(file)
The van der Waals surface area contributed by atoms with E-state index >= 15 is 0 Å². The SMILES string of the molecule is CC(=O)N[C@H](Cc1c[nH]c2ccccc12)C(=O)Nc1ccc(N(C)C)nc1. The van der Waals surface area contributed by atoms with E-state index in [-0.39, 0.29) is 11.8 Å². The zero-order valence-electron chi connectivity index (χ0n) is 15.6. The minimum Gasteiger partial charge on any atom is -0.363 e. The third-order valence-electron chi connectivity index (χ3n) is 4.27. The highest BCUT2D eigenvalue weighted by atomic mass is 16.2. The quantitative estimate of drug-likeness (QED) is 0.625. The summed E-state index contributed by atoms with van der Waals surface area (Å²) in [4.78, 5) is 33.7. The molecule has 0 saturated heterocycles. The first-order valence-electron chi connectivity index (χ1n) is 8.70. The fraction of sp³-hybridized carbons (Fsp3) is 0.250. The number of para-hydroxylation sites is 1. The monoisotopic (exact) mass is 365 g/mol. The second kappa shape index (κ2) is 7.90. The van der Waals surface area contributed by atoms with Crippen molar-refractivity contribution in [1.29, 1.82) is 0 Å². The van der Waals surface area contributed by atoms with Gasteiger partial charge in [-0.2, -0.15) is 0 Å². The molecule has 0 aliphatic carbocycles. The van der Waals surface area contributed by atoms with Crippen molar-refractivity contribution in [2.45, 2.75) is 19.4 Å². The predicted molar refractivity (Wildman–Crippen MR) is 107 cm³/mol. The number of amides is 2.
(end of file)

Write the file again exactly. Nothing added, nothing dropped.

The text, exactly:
The van der Waals surface area contributed by atoms with E-state index >= 15 is 0 Å². The SMILES string of the molecule is CC(=O)N[C@H](Cc1c[nH]c2ccccc12)C(=O)Nc1ccc(N(C)C)nc1. The van der Waals surface area contributed by atoms with E-state index in [-0.39, 0.29) is 11.8 Å². The zero-order valence-electron chi connectivity index (χ0n) is 15.6. The minimum Gasteiger partial charge on any atom is -0.363 e. The third-order valence-electron chi connectivity index (χ3n) is 4.27. The highest BCUT2D eigenvalue weighted by atomic mass is 16.2. The quantitative estimate of drug-likeness (QED) is 0.625. The summed E-state index contributed by atoms with van der Waals surface area (Å²) in [4.78, 5) is 33.7. The molecule has 0 saturated heterocycles. The first-order valence-electron chi connectivity index (χ1n) is 8.70. The fraction of sp³-hybridized carbons (Fsp3) is 0.250. The number of para-hydroxylation sites is 1. The monoisotopic (exact) mass is 365 g/mol. The second kappa shape index (κ2) is 7.90. The van der Waals surface area contributed by atoms with Crippen molar-refractivity contribution in [1.29, 1.82) is 0 Å². The van der Waals surface area contributed by atoms with Gasteiger partial charge in [-0.2, -0.15) is 0 Å². The molecule has 0 aliphatic carbocycles. The van der Waals surface area contributed by atoms with Crippen molar-refractivity contribution in [2.45, 2.75) is 19.4 Å². The predicted molar refractivity (Wildman–Crippen MR) is 107 cm³/mol. The number of amides is 2.